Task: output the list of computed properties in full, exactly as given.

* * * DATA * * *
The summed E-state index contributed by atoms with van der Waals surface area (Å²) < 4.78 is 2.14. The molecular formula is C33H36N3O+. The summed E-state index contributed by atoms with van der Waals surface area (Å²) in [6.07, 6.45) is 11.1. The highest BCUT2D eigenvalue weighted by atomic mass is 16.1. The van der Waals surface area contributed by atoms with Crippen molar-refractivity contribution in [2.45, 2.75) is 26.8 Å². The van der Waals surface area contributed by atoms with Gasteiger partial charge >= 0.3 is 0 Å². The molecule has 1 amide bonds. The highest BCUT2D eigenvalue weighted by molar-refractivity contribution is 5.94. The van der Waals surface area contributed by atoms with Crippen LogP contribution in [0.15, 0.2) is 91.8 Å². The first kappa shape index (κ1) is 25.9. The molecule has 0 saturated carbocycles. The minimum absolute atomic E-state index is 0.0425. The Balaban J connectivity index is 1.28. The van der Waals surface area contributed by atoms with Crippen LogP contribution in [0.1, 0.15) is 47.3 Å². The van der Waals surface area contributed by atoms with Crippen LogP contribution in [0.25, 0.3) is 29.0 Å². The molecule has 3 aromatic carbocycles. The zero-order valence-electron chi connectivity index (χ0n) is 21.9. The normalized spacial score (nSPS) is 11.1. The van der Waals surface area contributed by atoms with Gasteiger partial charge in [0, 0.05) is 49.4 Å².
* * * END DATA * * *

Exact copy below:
The summed E-state index contributed by atoms with van der Waals surface area (Å²) < 4.78 is 2.14. The molecular formula is C33H36N3O+. The summed E-state index contributed by atoms with van der Waals surface area (Å²) in [6.07, 6.45) is 11.1. The highest BCUT2D eigenvalue weighted by atomic mass is 16.1. The van der Waals surface area contributed by atoms with Crippen molar-refractivity contribution in [2.45, 2.75) is 26.8 Å². The van der Waals surface area contributed by atoms with Gasteiger partial charge >= 0.3 is 0 Å². The molecule has 1 amide bonds. The highest BCUT2D eigenvalue weighted by molar-refractivity contribution is 5.94. The van der Waals surface area contributed by atoms with Crippen LogP contribution in [0.15, 0.2) is 91.8 Å². The first kappa shape index (κ1) is 25.9. The molecule has 0 saturated carbocycles. The minimum absolute atomic E-state index is 0.0425. The Balaban J connectivity index is 1.28. The van der Waals surface area contributed by atoms with Crippen LogP contribution in [0.1, 0.15) is 47.3 Å². The van der Waals surface area contributed by atoms with Crippen LogP contribution in [0.25, 0.3) is 29.0 Å². The molecule has 3 aromatic carbocycles. The zero-order valence-electron chi connectivity index (χ0n) is 21.9. The normalized spacial score (nSPS) is 11.1. The van der Waals surface area contributed by atoms with Gasteiger partial charge in [0, 0.05) is 49.4 Å².